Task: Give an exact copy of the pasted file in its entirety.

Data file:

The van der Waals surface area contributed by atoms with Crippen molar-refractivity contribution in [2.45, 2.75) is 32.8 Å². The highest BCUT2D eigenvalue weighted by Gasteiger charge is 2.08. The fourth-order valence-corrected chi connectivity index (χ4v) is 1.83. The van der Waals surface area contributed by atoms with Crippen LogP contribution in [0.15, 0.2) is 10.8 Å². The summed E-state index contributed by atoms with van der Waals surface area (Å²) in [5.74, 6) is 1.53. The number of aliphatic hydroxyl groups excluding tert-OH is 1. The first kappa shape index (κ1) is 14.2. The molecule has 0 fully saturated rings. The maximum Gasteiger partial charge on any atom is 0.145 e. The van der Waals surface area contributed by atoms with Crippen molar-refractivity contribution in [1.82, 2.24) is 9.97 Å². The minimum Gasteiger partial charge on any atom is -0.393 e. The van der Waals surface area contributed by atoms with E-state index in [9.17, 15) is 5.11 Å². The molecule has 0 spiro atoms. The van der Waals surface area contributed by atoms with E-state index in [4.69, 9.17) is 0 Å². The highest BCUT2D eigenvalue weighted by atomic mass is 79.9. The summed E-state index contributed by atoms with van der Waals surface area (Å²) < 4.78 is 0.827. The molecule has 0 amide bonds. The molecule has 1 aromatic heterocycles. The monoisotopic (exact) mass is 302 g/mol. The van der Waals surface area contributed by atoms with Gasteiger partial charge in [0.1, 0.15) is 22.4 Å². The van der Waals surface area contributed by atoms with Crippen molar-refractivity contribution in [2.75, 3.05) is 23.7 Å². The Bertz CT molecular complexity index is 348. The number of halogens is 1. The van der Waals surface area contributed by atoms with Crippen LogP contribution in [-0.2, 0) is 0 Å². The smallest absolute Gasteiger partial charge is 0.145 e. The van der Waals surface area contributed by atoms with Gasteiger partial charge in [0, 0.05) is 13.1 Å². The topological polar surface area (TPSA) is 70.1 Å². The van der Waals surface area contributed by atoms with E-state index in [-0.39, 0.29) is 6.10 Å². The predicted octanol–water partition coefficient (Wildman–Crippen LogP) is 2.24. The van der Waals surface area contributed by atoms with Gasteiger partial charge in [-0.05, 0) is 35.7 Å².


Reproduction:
The van der Waals surface area contributed by atoms with Crippen molar-refractivity contribution in [2.45, 2.75) is 32.8 Å². The highest BCUT2D eigenvalue weighted by Gasteiger charge is 2.08. The fourth-order valence-corrected chi connectivity index (χ4v) is 1.83. The van der Waals surface area contributed by atoms with Crippen LogP contribution in [0.15, 0.2) is 10.8 Å². The summed E-state index contributed by atoms with van der Waals surface area (Å²) in [5.74, 6) is 1.53. The number of aliphatic hydroxyl groups excluding tert-OH is 1. The first kappa shape index (κ1) is 14.2. The molecule has 0 fully saturated rings. The maximum Gasteiger partial charge on any atom is 0.145 e. The van der Waals surface area contributed by atoms with Crippen molar-refractivity contribution in [1.82, 2.24) is 9.97 Å². The minimum Gasteiger partial charge on any atom is -0.393 e. The van der Waals surface area contributed by atoms with E-state index in [9.17, 15) is 5.11 Å². The molecule has 0 spiro atoms. The van der Waals surface area contributed by atoms with E-state index in [4.69, 9.17) is 0 Å². The highest BCUT2D eigenvalue weighted by atomic mass is 79.9. The summed E-state index contributed by atoms with van der Waals surface area (Å²) < 4.78 is 0.827. The molecule has 0 amide bonds. The molecule has 1 aromatic heterocycles. The monoisotopic (exact) mass is 302 g/mol. The van der Waals surface area contributed by atoms with Gasteiger partial charge in [0.1, 0.15) is 22.4 Å². The van der Waals surface area contributed by atoms with Crippen molar-refractivity contribution in [2.75, 3.05) is 23.7 Å². The Bertz CT molecular complexity index is 348. The number of halogens is 1. The van der Waals surface area contributed by atoms with Crippen LogP contribution in [-0.2, 0) is 0 Å². The smallest absolute Gasteiger partial charge is 0.145 e. The van der Waals surface area contributed by atoms with Gasteiger partial charge in [0, 0.05) is 13.1 Å². The topological polar surface area (TPSA) is 70.1 Å². The van der Waals surface area contributed by atoms with E-state index in [-0.39, 0.29) is 6.10 Å². The predicted octanol–water partition coefficient (Wildman–Crippen LogP) is 2.24. The van der Waals surface area contributed by atoms with Gasteiger partial charge in [-0.05, 0) is 35.7 Å².